Although John is an avid member of AA, he doesn’t force the 12 Steps or any other philosophy on his clients. Using the Stages of Change model, John helps clients figure out where they’re at and what they need to do to move forward. For some, that includes the 12 Steps, for others it includes certain principles from the 12 Steps, and for others it is connecting with their own belief system that encourages them to take risks, work through their fears and release their denial.
Working directly with clients and their families is a real blessing for John. Even before he meets a client for the first time, John gets on the phone with the family to update them on what’s happening with their loved one, gather background information and provide the family with resources that can aid in their own healing.
The Difficult First Week of Treatment
As a clinician at The Recovery Place, John’s particular areas of strength lie in crisis intervention, rapport-building and motivational interviewing. His primary goals are to get clients stabilized and keep them in treatment during the difficult post-acute withdrawal period.
“During this stage, not all of our clients want to be here,” he explains. “They may be struggling with denial, withdrawal or the roller coaster of emotions common in the first week of treatment.”
Although it depends on the age, gender, culture and personality of each client, John builds rapport by listening and empathizing. His own experience in recovery, and the fact that he has been where many of his clients are, makes him uniquely relatable. When clients are angry or resistant, he rolls with the resistance and comforts them through this difficult time rather than meeting them with more resistance.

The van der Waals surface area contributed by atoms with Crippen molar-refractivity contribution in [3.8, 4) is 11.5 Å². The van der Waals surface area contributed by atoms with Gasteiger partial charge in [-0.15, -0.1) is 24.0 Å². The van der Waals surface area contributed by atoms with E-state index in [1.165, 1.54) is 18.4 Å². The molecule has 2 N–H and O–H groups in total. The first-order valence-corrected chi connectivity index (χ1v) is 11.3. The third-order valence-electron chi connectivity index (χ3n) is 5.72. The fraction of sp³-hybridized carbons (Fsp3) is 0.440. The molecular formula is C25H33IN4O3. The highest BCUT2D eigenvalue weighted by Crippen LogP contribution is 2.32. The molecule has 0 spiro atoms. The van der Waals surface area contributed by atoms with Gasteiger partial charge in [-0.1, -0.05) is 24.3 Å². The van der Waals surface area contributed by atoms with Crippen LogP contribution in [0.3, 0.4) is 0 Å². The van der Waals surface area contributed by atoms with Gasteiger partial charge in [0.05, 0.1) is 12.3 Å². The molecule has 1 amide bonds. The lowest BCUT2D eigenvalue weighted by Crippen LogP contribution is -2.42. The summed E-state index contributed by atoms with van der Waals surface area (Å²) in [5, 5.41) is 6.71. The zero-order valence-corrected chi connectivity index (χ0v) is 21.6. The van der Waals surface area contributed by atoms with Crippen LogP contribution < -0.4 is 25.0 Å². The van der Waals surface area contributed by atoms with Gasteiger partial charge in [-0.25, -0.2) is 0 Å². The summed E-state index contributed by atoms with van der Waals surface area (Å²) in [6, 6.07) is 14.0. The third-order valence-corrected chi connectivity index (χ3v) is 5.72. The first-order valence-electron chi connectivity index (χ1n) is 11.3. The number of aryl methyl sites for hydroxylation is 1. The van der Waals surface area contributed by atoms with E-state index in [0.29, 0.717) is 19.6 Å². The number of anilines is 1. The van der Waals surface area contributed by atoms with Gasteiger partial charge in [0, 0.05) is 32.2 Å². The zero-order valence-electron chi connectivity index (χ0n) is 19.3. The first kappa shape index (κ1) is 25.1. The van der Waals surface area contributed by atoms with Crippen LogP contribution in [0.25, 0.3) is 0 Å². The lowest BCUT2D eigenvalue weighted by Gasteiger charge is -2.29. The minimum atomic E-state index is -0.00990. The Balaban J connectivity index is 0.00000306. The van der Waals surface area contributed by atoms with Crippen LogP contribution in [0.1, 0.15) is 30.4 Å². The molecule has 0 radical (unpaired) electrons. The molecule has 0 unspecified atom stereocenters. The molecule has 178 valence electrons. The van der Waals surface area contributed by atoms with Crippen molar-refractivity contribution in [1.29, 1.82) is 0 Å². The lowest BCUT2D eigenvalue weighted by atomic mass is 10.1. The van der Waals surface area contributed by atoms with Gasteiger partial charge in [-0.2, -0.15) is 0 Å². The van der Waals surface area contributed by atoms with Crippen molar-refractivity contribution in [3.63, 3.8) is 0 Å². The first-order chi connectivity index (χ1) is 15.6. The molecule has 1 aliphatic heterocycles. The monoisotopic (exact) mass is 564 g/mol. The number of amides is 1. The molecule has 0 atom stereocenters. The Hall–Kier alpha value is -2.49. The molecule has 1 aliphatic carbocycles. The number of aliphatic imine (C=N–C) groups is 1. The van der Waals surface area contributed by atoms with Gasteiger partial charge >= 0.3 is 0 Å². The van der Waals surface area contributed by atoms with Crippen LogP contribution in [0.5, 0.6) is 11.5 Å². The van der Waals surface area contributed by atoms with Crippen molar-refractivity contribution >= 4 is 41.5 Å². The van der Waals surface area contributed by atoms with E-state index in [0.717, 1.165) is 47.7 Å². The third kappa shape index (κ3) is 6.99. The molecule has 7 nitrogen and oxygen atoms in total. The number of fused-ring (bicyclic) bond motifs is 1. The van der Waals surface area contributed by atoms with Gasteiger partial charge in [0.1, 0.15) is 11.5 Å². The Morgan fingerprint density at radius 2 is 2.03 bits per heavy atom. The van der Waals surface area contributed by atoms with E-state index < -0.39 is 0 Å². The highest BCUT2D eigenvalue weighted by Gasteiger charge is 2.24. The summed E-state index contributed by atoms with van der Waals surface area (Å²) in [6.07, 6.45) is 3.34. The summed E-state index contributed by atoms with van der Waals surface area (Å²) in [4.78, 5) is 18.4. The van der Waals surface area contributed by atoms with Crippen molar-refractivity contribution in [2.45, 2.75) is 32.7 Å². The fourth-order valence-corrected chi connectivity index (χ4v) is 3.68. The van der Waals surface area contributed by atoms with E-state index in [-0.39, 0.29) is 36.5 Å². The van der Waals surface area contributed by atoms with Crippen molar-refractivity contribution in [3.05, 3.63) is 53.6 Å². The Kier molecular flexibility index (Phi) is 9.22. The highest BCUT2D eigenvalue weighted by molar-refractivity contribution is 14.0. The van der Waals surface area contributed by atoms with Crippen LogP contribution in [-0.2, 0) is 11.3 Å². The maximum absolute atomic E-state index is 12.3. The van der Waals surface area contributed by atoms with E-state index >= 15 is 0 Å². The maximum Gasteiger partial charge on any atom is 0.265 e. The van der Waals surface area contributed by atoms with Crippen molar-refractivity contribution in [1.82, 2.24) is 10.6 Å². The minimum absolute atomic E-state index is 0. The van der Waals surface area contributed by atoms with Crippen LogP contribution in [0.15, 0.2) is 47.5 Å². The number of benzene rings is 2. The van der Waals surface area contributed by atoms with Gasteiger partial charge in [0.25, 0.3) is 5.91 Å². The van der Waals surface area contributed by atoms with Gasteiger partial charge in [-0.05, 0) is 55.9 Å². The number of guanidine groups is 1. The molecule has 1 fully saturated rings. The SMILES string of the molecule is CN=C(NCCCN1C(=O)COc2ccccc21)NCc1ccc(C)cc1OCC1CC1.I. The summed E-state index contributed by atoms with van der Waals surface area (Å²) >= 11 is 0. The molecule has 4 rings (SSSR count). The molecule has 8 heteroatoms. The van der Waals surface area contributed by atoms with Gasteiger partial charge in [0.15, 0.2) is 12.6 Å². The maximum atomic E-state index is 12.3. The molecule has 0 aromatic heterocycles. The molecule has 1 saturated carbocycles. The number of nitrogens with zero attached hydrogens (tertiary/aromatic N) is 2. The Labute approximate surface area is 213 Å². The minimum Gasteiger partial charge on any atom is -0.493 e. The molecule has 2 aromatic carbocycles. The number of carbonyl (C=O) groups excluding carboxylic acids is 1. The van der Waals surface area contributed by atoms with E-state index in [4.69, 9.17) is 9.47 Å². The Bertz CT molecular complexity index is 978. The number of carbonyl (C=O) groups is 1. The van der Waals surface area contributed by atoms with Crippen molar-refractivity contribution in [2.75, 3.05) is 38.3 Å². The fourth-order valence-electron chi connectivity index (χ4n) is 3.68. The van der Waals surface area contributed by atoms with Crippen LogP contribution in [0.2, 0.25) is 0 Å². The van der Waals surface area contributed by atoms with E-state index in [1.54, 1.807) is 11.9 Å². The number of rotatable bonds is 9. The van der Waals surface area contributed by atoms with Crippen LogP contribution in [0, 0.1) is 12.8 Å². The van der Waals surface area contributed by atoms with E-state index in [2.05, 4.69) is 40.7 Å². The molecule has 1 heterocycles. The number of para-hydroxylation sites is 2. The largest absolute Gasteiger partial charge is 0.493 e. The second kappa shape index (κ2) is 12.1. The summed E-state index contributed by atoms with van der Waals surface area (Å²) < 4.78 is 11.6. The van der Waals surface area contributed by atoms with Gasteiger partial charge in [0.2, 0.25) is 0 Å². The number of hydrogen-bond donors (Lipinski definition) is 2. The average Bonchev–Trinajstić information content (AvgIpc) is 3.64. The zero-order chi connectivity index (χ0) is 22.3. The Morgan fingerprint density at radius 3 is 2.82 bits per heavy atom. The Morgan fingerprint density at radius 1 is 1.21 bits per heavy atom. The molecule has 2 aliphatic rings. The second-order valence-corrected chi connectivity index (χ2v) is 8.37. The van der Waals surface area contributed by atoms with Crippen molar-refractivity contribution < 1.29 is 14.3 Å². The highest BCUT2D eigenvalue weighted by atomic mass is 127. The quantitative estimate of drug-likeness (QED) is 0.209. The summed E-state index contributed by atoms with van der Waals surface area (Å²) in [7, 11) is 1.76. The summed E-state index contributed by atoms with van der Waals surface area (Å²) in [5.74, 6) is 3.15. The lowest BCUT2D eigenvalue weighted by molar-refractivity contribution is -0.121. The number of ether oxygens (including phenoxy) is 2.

“Clients know if you’re sincere,” says John. “They’re judging you from the moment you sit down with them, and if you’re not coming from a place of care and concern, you’ve lost them.”
Give Up? Never!
From the early days when John started working at The Recovery Place, the clinical director gave him a fitting nickname: relentless. John never gives up. Often when clients want to leave treatment, they only need to get through one more day before they have a change of heart. Knowing how critical each day is, John goes to great lengths, including chasing clients down and getting their families involved, to make sure clients don’t give up on themselves.
John embodies the same principles that he tries to instill in his clients, namely humility, gratitude, motivation, sincerity and helpfulness. Where does his incredible drive come from? At first, John admits that he was driven by a desire to catch up in life. He got sober in his early 30s and felt the need to make up the time lost to his addiction.
As he has grown, what drives John is his personal understanding of the disease of addiction and his deep concern for his clients.
“For those who don’t get this, I know what lies ahead. I have seen too many people overdose and die from this disease,” John says. “Anything I can do to help someone not have to go through the living hell of addiction, that’s what I’ll do.”
John is also determined to break the cycle of addiction that has plagued his family for generations so that he can give his son a fresh start.
“The beginning of a new life – that’s the gift that’s available for those of us who suffer from addiction,” John says. “I know an active addict could never fathom that they could be happy, but the gift is there for each and every one of us. You just have to accept it and go down that path. I am living proof that life gets better – there is happiness in recovery.”